There are, however, several impediments to Sino-Russian gas cooperation, and thus the formation of an East Asian spot market for gas. First, Chinese notions of energy security dictate that Beijing will refuse to import massive volumes from any single gas supplier, including in this case, Russia. Second, North Korea’s presence in the middle of the East Asian spot market presents unique challenges to the inclusion of South Korea, a crucial customer/investor, in the market. Finally, the construction of POS itself is not guaranteed. The initial pipeline’s estimated completion has already been delayed by two years and Gazprom has slashed its 2016 expenditures on the project from 200 billion rubles to a meager 92 billion. Additionally, the Eastern Siberian fields that will feed POS, Chayanda and Kovykta, remain effectively undeveloped.
By applying the additional leverage of space cooperation to the formation of an East Asian gas spot market, Washington might compel Beijing to devote more resources to overcoming the above obstacles. To aid the development of an East-Asian gas market, Washington should encourage Beijing to make good on its reported prepayment of $25 billion to help Russia develop the Chayanda and Kovykta fields, insist on the addition of a Weihai-Incheon POS “spur,” under the Bohai Sea and develop east-coast LNG regasification capacity as-planned. Such developments would effectively link substantial onshore gas supplies from both Russia and Central Asia, and LNG supplies from Qatar and Australia to Northeast China, to the existing LNG receiving terminal network of the southern half of the Korean Peninsula. Stronger gas ties between China and Russia would thus contribute directly to South Korean energy security. Finally, no matter the political future of North Korea, it only strengthens the hand of Russia, China and South Korea in Six Party Talks with DPRK to have expanded natural gas capacity available to South Korea. Metaphorically speaking, US-Chinese-Russian cooperation on natural gas in East Asia moves a large basket of Russian carrots through the Chinese market to a part of the Korean Peninsula that currently has plenty of sticks and not enough carrots.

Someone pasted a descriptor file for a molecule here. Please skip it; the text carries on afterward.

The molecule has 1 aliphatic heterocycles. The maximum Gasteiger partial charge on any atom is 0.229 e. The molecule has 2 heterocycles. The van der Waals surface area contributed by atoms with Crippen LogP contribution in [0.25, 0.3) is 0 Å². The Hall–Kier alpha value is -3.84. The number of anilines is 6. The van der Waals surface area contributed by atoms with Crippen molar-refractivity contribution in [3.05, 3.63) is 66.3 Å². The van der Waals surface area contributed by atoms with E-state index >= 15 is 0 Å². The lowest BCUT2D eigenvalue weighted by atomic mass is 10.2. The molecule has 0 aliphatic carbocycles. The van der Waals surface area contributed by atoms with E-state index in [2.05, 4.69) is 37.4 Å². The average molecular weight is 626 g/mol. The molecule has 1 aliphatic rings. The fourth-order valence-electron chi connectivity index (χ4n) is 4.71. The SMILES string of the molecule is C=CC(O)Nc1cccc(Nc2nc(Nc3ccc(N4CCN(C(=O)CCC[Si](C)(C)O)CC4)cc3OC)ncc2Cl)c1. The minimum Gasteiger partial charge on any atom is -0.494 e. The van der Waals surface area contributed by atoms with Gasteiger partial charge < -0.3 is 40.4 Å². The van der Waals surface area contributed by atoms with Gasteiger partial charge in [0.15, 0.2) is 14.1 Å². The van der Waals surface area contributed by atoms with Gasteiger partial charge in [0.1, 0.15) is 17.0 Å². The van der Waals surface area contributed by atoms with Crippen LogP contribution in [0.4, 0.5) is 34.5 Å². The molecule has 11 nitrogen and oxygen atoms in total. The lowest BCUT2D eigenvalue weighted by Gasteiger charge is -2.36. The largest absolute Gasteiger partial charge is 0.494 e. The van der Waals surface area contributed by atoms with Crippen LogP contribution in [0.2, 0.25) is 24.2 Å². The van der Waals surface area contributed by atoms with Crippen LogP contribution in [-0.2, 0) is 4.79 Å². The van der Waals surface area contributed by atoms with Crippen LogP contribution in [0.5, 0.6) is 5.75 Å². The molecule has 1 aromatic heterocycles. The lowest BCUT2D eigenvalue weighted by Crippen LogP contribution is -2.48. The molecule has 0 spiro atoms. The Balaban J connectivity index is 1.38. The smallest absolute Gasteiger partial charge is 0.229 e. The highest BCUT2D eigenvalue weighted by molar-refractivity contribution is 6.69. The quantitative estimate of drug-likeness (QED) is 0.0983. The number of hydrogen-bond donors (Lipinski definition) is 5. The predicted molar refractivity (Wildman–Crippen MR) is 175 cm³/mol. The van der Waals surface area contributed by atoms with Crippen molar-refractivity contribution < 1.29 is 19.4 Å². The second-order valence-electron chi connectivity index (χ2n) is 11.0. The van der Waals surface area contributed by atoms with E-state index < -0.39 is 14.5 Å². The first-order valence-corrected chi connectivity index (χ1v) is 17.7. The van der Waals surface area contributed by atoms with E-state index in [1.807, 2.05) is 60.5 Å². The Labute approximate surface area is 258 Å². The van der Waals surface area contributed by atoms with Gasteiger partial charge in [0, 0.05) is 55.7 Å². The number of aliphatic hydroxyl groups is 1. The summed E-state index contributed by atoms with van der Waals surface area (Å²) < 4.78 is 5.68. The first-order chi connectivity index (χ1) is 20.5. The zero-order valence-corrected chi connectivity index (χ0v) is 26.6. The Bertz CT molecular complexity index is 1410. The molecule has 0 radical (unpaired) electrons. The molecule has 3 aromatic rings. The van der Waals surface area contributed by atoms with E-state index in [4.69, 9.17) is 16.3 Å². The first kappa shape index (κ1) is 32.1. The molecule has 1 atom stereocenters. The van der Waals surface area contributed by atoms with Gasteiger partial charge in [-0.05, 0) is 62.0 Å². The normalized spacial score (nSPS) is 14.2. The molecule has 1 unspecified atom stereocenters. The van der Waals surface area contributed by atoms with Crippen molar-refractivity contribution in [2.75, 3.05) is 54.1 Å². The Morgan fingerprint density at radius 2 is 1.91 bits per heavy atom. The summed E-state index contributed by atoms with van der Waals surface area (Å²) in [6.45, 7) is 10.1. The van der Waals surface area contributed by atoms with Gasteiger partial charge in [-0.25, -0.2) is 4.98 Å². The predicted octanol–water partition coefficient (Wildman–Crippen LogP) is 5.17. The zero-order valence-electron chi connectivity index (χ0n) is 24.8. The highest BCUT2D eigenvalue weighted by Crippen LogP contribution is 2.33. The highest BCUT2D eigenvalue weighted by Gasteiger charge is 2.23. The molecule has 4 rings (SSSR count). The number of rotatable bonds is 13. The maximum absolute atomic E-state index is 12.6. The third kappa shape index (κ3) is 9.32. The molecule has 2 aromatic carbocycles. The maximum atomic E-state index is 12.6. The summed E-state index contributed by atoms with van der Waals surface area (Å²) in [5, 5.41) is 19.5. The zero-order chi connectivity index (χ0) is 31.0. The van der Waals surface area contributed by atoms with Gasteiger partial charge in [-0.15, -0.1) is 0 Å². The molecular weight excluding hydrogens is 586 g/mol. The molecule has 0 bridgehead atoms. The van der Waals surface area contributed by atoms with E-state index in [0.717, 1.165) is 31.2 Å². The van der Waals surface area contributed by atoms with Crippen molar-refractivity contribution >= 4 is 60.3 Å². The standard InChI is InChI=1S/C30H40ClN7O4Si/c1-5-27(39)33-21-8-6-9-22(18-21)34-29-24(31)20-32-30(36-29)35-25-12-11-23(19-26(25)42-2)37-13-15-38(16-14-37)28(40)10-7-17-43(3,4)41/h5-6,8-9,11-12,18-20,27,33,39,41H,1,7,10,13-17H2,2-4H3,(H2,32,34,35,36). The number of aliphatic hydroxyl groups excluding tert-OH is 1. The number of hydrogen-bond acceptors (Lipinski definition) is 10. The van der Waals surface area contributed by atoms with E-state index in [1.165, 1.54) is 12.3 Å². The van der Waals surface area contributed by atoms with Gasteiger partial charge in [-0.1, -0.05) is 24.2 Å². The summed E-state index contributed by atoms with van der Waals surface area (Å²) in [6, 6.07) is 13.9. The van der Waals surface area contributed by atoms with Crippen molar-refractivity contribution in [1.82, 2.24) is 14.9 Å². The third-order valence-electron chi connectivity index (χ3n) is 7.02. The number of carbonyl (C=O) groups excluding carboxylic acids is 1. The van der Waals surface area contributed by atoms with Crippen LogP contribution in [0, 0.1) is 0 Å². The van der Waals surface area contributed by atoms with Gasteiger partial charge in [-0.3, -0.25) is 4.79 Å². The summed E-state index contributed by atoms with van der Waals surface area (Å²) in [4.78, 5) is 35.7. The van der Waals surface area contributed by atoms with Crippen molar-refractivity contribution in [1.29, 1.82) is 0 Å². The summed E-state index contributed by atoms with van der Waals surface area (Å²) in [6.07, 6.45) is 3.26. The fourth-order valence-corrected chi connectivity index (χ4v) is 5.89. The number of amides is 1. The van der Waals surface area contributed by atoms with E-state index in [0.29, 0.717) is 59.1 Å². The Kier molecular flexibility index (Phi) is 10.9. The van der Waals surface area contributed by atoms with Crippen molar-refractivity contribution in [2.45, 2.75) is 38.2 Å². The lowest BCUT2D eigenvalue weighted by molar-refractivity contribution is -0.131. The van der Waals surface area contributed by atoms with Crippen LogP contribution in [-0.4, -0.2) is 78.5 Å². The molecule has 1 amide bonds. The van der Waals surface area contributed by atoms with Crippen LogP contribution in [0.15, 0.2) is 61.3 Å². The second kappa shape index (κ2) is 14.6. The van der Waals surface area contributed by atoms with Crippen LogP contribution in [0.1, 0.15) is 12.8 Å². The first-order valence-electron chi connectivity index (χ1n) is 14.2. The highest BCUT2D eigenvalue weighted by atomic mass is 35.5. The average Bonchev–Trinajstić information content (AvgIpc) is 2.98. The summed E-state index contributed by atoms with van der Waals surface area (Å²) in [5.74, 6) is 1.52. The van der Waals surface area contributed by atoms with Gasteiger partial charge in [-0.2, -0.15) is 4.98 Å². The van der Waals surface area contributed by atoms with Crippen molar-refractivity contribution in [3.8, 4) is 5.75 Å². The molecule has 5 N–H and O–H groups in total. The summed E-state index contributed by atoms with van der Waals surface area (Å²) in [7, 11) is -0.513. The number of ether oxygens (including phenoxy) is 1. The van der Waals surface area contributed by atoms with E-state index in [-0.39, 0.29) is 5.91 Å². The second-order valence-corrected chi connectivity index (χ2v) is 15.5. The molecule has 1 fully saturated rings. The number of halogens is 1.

By cooperating with China in space, and leveraging this cooperation to allay Beijing’s concerns about establishing a spot market for gas in East Asia, the United States stands to improve geopolitical and geo-economic stability, to increase air quality in both Asia and the Pacific region, and to decrease the likelihood of the peaceful utilization and exploration of space. Contrary to hawks in Washington DC, Beijing and Moscow, fostering the joint provision of global public goods that benefit all is the most logical way to diminish the likelihood of future conflict.